Coffee is the second most valuable commodity produced in the state of Hawaii. Coffee in Hawaii has an annual production value of over $48 million. Despite the substantial numbers, Hawaii-grown coffee makes up only 0.04% of global coffee production. In recent years as prices increased there was a pattern of counterfeit coffee farms that sprang up around Hawaii, this played a major role in two prices crashes which affected Kona Coffee in the 1990s.
Before the price crashes, there was a cooperative of Kona Coffee farms, after the crashes many Kona Coffee farms to leave the cooperation and go independent. This diversified the market of Kona Coffee and its prices became more independent of conditions in the world commodity market.
The economy of Hawaiian Coffee grew after the crashes in the 1990s. The Kaui coffee brand grew in output by 600% between 1994 and 1998. The size of coffee farms in the Kona district also grew throughout the 1990s.
The economy of Hawaiin Coffee really began to bloom in 1975 when worldwide coffee prices surged and re-energized Hawaii’s Coffee farmers. The economy was also boosted by the rising interest in specialty coffees in the 1980s. Despite the crashes in the 1990s by the harvesting season of 2003/04, there were 715 farms with 7,300 acres of land in crop statewide.
How To Roast Hawaiian Coffee Beans
There are different ways you can roast coffee, hence the various labels on coffee that you regularly see in any shop. Dark Roast, Light Roast, and Full Roast are common. Light roasts are best for experiencing the natural flavor of the coffee plant or bean. The flavor is unique to the soil and climate of the area that the bean is grown.
So, for example, the light roast bean that is grown in the Mauna Loa volcano and is lightly roasted should taste have a taste that is similar to the soil and climate of the region.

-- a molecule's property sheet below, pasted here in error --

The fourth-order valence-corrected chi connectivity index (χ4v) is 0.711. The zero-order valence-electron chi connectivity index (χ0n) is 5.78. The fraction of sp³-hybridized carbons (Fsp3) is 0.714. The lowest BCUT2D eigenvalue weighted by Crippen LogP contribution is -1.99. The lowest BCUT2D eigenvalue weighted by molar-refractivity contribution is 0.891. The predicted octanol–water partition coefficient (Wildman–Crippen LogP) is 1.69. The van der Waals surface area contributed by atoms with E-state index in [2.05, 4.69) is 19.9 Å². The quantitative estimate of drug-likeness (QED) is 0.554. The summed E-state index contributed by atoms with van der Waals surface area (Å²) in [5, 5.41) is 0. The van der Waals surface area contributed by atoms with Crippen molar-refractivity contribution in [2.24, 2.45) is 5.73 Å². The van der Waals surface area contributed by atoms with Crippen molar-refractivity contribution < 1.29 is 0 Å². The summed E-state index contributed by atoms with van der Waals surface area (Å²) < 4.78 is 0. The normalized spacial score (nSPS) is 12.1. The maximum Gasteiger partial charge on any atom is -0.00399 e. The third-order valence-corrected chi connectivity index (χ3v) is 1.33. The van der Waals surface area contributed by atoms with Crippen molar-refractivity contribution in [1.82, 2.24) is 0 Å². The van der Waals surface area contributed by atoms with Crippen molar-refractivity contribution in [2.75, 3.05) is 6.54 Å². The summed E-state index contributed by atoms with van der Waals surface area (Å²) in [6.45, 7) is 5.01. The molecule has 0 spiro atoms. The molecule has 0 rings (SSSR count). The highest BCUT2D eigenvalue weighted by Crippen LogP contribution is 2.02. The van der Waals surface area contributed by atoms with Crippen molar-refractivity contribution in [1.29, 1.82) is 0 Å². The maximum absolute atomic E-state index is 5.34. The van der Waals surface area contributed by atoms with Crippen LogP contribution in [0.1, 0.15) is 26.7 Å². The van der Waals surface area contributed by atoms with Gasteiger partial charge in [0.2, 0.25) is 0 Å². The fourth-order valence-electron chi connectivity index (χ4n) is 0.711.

Coffee beans are roasted inside a heated drum that continually turns the beans to ensure roasting on all sides. Light Roast beans are roasted until the first ‘crack’ or crackle; this happens when the beans expand in size. As soon as this happens, roasting stops and if the batch is to be a light roast.
Full and Medium roasts are cooked longer than Light Roasts until the ‘’second crack’’ or when the beans begin popping again. Dark Roasts occur when the bean is roasted until it begins to smoke.
You can find all of these types of roast in the various types of Hawaiin Coffee available.
The Best Practices For Brewing Hawaiian Coffee Beans
Although the brewing process can be different depending on the bean, there are a few general rules you should follow when brewing Hawaiian Coffee. The first step is to buy fresh beans. For example the best and highest quality beans can be bought directly from a plantation but beans can also be bought in most popular grocery stores.
The second step is to store the beans in an air-free environment. Roasted whole bean coffee can stay fresh for a few days if left in an open container, be sure not to let oxygen get to the beans.
It’s also advised that you use spring water to brew your coffee if the water doesn’t taste good, then neither will your coffee. So, be sure to use spring water or filtered water when brewing. The optimum brewing temperature for your coffee is around 200 degrees.
You should keep your coffee making equipment clean. Coffee beans are full of oil, and coffee oil in contact with the air will go rancid.
Where Can You Buy The Best Hawaiian Coffee Beans?
The best Hawaiian Coffee beans can be bought directly from plantations. If you can go directly to the plantations then you may want to plan a trip. Alternatively, many websites will allow you to purchase beans directly from the plantations online.
If you can’t buy beans directly from the plantations then be sure to do some research as to where beans are available in your area. Most popular grocery stores will have some Hawaiian Coffee beans stored. The Final Word
Hopefully, this guide has given you some insight into Hawaiian Coffee beans, there are many different brands available and will vary dependent on the region in which the beans are grown. Hawaii brings a rich culture to coffee making and if you do decide to take the plunge and try some Hawaiian Coffee be sure to savor the flavor and also try out different brands.
Hi my name is Larry, a coffee aficionado from the US. I have already visited Colombia, Sumatra, Guatemala, Costa Rica, Ethiopia and Jamaica in my pursuit of finding the best-tasting coffee beans. I currently write from Bali and enjoy the relaxed life that you can find only in Indonesia. Welcome to my coffee world!